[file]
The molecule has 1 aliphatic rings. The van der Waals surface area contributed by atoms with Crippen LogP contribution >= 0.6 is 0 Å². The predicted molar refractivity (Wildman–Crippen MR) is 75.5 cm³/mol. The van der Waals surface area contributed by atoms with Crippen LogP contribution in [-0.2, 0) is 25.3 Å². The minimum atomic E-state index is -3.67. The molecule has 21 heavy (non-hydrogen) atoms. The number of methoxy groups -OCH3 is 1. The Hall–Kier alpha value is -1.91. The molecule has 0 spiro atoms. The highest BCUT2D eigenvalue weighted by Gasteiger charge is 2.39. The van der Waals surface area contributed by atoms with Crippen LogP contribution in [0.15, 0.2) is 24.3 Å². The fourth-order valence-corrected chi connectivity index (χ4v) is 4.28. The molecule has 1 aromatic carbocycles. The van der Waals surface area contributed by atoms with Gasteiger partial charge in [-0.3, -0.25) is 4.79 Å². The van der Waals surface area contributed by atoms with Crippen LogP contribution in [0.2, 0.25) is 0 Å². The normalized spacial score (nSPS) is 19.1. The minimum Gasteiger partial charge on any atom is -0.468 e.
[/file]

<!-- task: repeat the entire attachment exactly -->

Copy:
The molecule has 1 aliphatic rings. The van der Waals surface area contributed by atoms with Crippen LogP contribution >= 0.6 is 0 Å². The predicted molar refractivity (Wildman–Crippen MR) is 75.5 cm³/mol. The van der Waals surface area contributed by atoms with Crippen LogP contribution in [-0.2, 0) is 25.3 Å². The minimum atomic E-state index is -3.67. The molecule has 21 heavy (non-hydrogen) atoms. The number of methoxy groups -OCH3 is 1. The Hall–Kier alpha value is -1.91. The molecule has 0 spiro atoms. The highest BCUT2D eigenvalue weighted by Gasteiger charge is 2.39. The van der Waals surface area contributed by atoms with Crippen LogP contribution in [0.15, 0.2) is 24.3 Å². The fourth-order valence-corrected chi connectivity index (χ4v) is 4.28. The molecule has 1 aromatic carbocycles. The van der Waals surface area contributed by atoms with Gasteiger partial charge in [-0.3, -0.25) is 4.79 Å². The van der Waals surface area contributed by atoms with Crippen LogP contribution in [0.2, 0.25) is 0 Å². The normalized spacial score (nSPS) is 19.1. The minimum Gasteiger partial charge on any atom is -0.468 e.